Vast inflatable characters were a regular feature of his shows, reaching a surreal climax when a 30m pig burst through a wall of 2,500 polystyrene blocks, for the ex-Pink Floyd member Roger Waters’s 1990 performance of The Wall in Berlin. Designed with Fisher’s then-partner, Jonathan Park, it was one of the most ambitious sets ever conceived outside an arena, with the wall marching 170m across the former no-man’s-land of Potsdamer Platz, before tumbling down in front of an audience of half a million people. A stage version of the show, which features flying puppets based on drawings by Gerald Scarfe – including a caricature of Fisher as a schoolteacher – remains one of the most complex rock shows on tour, costing almost £40m to stage.

Fisher’s designs always broke new ground in the sheer scale of their spectacle. For U2’s PopMart tour in 1997, he developed the world’s largest LED screen, stretching 50m across the back of the stage. In front of this glowing cliff of pixels rose a giant golden arch, in the style of the McDonald’s logo, from which a bank of speakers was suspended like a great basket of fries. Topping off this supersized satire of consumer culture, an illuminated olive shone at the end of a 30m cocktail stick.

“A rock show is a sort of tribal event in our culture,” said Fisher. “It’s preparing everyone for the arrival of the high priest.” In this case, the priestly vehicle took the form of a 12m-high lemon-shaped mirrorball, which flipped open to reveal the band inside. “The grail,” the designer would say, “is to give the audience something spectacular it really didn’t expect.”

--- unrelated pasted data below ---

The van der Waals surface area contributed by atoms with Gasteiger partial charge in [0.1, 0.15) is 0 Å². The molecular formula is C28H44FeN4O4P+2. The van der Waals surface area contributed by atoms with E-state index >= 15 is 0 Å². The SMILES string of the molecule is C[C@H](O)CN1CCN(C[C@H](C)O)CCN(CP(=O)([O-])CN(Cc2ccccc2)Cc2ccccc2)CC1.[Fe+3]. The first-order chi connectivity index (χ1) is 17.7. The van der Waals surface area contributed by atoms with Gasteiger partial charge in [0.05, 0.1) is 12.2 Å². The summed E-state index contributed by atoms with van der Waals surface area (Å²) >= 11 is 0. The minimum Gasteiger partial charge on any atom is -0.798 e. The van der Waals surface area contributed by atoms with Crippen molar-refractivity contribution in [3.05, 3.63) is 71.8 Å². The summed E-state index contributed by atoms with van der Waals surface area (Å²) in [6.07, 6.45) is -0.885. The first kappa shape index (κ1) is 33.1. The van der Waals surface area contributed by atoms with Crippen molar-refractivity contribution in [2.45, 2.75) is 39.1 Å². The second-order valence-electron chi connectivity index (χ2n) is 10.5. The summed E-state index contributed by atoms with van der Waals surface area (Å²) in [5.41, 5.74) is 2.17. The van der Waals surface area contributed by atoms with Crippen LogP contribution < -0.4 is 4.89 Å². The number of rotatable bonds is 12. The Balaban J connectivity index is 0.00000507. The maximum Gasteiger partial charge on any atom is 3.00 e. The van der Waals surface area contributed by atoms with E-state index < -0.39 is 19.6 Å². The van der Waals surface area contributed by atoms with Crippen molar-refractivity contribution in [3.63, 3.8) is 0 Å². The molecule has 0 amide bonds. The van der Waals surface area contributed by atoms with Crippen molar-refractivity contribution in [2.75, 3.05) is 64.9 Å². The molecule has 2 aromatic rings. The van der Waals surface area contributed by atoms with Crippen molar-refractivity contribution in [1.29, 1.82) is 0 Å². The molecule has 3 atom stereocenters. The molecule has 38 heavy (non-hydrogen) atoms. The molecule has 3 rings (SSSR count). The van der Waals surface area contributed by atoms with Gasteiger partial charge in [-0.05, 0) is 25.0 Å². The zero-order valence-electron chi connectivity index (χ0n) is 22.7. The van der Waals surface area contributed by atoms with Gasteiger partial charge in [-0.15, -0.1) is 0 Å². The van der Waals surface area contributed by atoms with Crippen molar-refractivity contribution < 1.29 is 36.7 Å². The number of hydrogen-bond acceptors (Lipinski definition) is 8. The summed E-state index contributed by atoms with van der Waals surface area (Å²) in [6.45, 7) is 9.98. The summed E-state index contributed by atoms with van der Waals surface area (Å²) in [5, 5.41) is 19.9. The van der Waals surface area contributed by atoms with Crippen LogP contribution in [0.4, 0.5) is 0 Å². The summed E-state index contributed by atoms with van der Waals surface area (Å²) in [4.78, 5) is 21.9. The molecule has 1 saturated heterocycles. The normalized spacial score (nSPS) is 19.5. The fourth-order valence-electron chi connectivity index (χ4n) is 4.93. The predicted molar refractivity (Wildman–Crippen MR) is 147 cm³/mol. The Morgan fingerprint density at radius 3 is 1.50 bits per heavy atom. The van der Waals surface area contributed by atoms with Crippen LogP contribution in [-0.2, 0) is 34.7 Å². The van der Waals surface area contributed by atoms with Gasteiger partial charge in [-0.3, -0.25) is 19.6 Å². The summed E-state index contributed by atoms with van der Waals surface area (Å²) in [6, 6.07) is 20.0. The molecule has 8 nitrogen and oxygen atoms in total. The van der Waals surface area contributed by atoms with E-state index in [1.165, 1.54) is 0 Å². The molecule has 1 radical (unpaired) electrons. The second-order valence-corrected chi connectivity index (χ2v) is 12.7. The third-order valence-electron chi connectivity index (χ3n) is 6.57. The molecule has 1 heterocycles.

Born in Kenilworth, Warwickshire, Fisher began his studies at the Architectural Association in London in 1965, where he was surrounded by the dreamy visions of floating cities and plug-in megastructures of the experimental Archigram group. Working on set designs for musicals after graduating, he was given the chance to test out his pneumatic ideas on Pink Floyd’s Animals tour in 1977, producing a striking inflatable menagerie that caught the imagination of bands and audiences alike.

Fisher designed the band’s lavish stage sets for the next two decades, culminating in a 40m-high tilting steel arch for the Division Bell tour in 1994. It was the biggest portable stage set of its kind; it took three days to erect the 700-tonne steel structure, three versions of which were fabricated, in order to leapfrog between venues on 53 articulated trucks. […] One of his most elaborate bespoke designs was “the Claw” for U2’s 360 tour, a 180-tonne steel arachnid that loomed over the stage, enclosing the band along with several thousand members of the audience.

“He was an architect with an extraordinary imagination,” says U2’s manager Paul McGuinness. “He turned everyone’s wild ideas into steel and lumber and canvas reality.” It was a reputation that drew a stellar client list, with Fisher crafting extravaganzas for everyone from Elton John to Janet Jackson, Lady Gaga to Take That, Madonna to Metallica.

Outside the world of rock’n’roll, he was invited to work on the opening ceremony of the Beijing Olympics in 2008, constructing a glowing telescopic “dream sphere” around which swarms of acrobats performed. For the Commonwealth Games ceremony in Delhi in 2010, he developed an ingenious system of hanging everything off a 90m-long inflatable structure, as the suspended floor of the stadium could not take high loads. […]”

He is survived by his wife and fellow architect, Cristina Garcia. Mark Fisher, architect and stage designer, born 20 April 1947; died 25 June 2013.

Oliver Wainwright: Mark Fisher Obituary. The Guardian, Wednesday 3 July 2013

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The original cartoon can be found as originally published in the “Klaus Kube” section of Uncube Magazine #13: Berlin, edited by Florian Heilmeyer, Jessica Bridger, and Elvia Wilk.